16

C allows NULL to be defined to any null pointer constant, in other words, any integer constant expression that evaluates to 0, or such an expression cast to void *. My question concerns whether the choice of definition really matters, i.e. whether an otherwise-correct program might depend on which definition is used. For the purpose of this question, I'd like to ignore issues like NULL being passed to variadic functions or functions lacking prototypes, since I've already dealt with it separately. Let's assume sizeof NULL == sizeof(void *) and sizeof NULL == sizeof(T) for some integer type T, so that sizeof is not sufficient to answer the question of whether NULL has pointer type.

Obviously, C11 provides a way to distinguish the type of NULL or any other expression: the _Generic keyword.

C99 also provides one obscure way that seems to be reliable:

int null_has_ptr_type()
{
    char s[1][1+(int)NULL];
    int i = 0;
    return sizeof s[i++], i;
}

Are there any other methods by which the type of NULL may be determined by a conforming C program? Any that work in C89?

16
  • char c = NULL; generates compiler warnings if NULL is of type void * (so the cast is present). Jan 9, 2013 at 15:52
  • 1
    Does the function null_has_ptr_type really work? It returns 0 in both case on my computer.
    – md5
    Jan 9, 2013 at 15:53
  • return sizeof s[i++], i; will return i. Jan 9, 2013 at 15:57
  • 4
    You need a C compiler with C99 support including VLAs and proper implementation of sizeof in that case. If s is a VLA, i++ is evaluated, otherwise it's not. And s will be a VLA if NULL is a pointer, not if it's an int. Or something like that... GCC gives different warnings in both cases. @Kirilenko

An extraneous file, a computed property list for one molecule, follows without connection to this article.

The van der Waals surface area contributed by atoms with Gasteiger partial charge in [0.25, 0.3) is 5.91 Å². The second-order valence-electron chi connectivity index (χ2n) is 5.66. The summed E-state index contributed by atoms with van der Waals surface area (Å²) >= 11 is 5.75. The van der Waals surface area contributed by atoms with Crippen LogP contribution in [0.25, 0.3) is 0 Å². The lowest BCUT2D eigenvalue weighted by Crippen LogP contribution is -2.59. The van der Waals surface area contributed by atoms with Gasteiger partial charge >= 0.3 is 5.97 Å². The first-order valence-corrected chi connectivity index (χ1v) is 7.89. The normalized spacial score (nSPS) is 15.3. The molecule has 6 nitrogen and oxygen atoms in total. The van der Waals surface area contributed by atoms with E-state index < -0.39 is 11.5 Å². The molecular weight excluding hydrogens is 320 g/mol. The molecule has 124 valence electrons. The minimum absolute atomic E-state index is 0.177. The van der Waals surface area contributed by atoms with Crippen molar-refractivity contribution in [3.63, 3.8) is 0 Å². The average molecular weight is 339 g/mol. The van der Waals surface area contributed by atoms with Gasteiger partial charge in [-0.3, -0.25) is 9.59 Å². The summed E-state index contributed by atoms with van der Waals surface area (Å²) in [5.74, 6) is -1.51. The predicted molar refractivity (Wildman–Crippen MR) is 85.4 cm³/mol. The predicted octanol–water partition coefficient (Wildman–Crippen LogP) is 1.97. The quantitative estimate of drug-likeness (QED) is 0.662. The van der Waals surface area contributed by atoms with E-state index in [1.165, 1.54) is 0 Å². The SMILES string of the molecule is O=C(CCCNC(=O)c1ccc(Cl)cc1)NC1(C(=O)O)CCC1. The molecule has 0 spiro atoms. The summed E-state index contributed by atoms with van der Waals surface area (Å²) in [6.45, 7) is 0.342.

– Mat
    Jan 9, 2013 at 16:07
  • 2
    @R..: gcc.gnu.org/gcc-4.4/c99status.html states "broken" VLA support. 4.5 says it's ok. (4.6.1 works.)
    – Mat
    Jan 9, 2013 at 16:27

4 Answers 4

6

Through the question, answers, and comments, I think we established:

  1. The C11 way is easy (_Generic).
  2. The C99 way is fairly unreliable due to buggy compilers.
  3. Stringifying approaches are a dead-end due to typedef.
  4. No other approaches were found.

So the answer seems to be that there's no reliable pre-C11 method, and seemingly no valid pre-C99 method.

4

Get the string definition of NULL and then do an as complete check as you want. Here is a very simple minded one:

#define XSTR(x) #x
#define STR(x) XSTR(x)

if (STR(NULL)[0] == '(') {
   ...
}

But I don't know how you'll handle a __null which can come out from that.

6
  • @R.., there was a reason for which I proposed a very simple minded one ; Jan 9, 2013 at 16:13
  • Does this work for arbitrary levels of macro indirection? e.g. #define NULL _NULL1, #define _NULL1 _NULL2, #define _NULL2 _NULL3, ..., #define _NULL999 0? I think not.. Jan 9, 2013 at 16:14
  • 1
    @R..: It seems to have been established that the definition can be detected in theory. Is there a practical need for a robust solution? Jan 9, 2013 at 16:16
  • 2
    @Oli: Nope, actually I'm more interested in ways applications might inadvertently depend on the definition. Jan 9, 2013 at 16:17
  • 1
    @R.., as you excluded variadic functions (where the difference can lead to UB), I don't see a plausible case for inadvertent dependence. And I'd expect it to be addressed or at least folklore by now if there was one (especially that (void*)0 is common for C implementation and non conforming for C++). Jan 9, 2013 at 16:24